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Film: Horse Feathers
aka: Horsefeathers
Ain't No Rule that says you can't use an improvised chariot in a football game!

Professor Wagstaff: I'm Professor Wagstaff of Huxley College.
Baravelli: That means nothing to me.
Professor Wagstaff: Well, it doesn't mean anything to me either. I'll try it over again. I'm Professor Huxley of Wagstaff College.
Baravelli: Well, you didn't stay at the other college very long.

Horse Feathers is the fourth Marx Brothers film, and arguably their first classic. Groucho Marx plays the incoming president of Huxley College, Quincy Adams Wagstaff, while his son Frank (Zeppo Marx) divides his time between attending classes and wooing Connie Bailey (Thelma Todd), the local College Widow. To turn around the school's declining fortunes, President Wagstaff tries to recruit two star football players from a local Speakeasy, but ends up signing the stockboy Baravelli (Chico Marx) and dog-catcher Pinkie (Harpo Marx) instead. Now they have to win an upcoming football game against the rival school, Darwin, who have hired pro ballers as ringers posing as students and recruited Bailey to retrieve the secret Huxley playbook.

The whole thing is, of course, an excuse for the usual Marx family lunacy. It lacked the satirical edge of Duck Soup and the social relevance of A Night at the Opera, but is forever beloved by college professors for its musical statement of administrative purpose: "Whatever it is, I'm against it!"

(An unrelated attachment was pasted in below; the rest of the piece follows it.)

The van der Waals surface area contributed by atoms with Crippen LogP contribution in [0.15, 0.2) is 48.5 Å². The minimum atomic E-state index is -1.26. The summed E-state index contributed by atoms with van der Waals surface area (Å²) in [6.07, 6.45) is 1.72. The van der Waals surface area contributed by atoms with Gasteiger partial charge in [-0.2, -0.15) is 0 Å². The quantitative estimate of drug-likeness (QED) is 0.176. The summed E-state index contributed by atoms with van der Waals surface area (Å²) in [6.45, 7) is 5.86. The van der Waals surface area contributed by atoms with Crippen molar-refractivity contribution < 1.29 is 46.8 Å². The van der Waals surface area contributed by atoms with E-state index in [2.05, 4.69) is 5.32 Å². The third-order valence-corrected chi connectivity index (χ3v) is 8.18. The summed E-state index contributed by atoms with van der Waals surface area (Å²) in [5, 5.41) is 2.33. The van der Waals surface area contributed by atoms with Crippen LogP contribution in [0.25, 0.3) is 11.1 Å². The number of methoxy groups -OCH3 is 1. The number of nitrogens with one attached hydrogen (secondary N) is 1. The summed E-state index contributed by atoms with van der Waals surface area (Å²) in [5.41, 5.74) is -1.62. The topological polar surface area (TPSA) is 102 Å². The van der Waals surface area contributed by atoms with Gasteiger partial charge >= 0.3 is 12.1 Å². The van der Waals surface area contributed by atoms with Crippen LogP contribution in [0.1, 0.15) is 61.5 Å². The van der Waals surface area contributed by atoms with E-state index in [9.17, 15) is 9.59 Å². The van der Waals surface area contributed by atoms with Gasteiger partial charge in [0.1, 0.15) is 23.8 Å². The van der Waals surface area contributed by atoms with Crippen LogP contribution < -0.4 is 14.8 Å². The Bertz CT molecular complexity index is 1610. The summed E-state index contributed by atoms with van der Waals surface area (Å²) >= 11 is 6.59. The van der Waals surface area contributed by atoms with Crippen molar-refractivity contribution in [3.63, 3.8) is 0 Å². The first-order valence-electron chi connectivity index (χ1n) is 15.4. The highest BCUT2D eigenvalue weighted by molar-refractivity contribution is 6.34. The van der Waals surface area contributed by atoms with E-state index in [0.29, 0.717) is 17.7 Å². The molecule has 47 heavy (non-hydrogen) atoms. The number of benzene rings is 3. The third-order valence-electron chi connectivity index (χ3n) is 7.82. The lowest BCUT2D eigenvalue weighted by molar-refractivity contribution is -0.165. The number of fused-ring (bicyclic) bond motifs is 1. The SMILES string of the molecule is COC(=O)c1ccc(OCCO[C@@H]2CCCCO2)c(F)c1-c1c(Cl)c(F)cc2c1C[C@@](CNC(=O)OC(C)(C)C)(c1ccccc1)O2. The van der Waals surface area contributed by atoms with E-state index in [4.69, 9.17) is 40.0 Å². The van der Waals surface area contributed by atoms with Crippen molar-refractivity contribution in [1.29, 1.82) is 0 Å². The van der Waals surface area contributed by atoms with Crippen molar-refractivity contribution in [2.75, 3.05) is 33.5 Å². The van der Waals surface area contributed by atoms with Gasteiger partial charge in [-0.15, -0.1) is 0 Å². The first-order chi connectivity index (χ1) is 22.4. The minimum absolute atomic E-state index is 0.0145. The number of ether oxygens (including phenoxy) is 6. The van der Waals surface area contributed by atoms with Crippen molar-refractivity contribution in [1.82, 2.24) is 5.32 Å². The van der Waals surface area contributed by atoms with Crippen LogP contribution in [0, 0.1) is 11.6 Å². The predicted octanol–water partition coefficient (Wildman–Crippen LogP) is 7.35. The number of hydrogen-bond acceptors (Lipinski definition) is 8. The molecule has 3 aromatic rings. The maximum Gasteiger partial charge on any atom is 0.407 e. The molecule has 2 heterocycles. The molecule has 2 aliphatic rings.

Has the following tropes:

  • Always Gets His Man: Invoked in song by Professor Wagstaff.
  • Asymmetric Dilemma:
    Groucho: Have you ever had any experience as a kidnapper?
    Chico: You bet. You know what I do when I kidnap somebody? First I call 'em up on the telephone, then I send 'em my chauffeur.
    Groucho: Oh, have you got a chauffeur? What kind of a car have you got?
    Chico: Oh, I no got a car, I just got a chauffeur.
    Groucho: Well maybe I'm crazy, but when you have a chauffeur, aren't you supposed to have a car?
    Chico: Well I had one, but you see it cost too much money to keep a car and a chauffeur so I sold the car.
    Groucho: Well that shows you how little I know. I would've kept the car and sold the chauffeur.
    Chico: That's no good. I gotta have a chauffeur to take me to work in the morning.
    Groucho: Well if you've got no car, how can he take you to work?
  • Banana Peel: Pinkie drops a whole bunch of them to trip up the opposing football players.
  • Big Game
  • Breaking the Fourth Wall: Wagstaff, during Baravelli's piano playing:
    Wagstaff: I've got to stay here. But there's no reason why you folks shouldn't go out into the lobby 'til this thing blows over.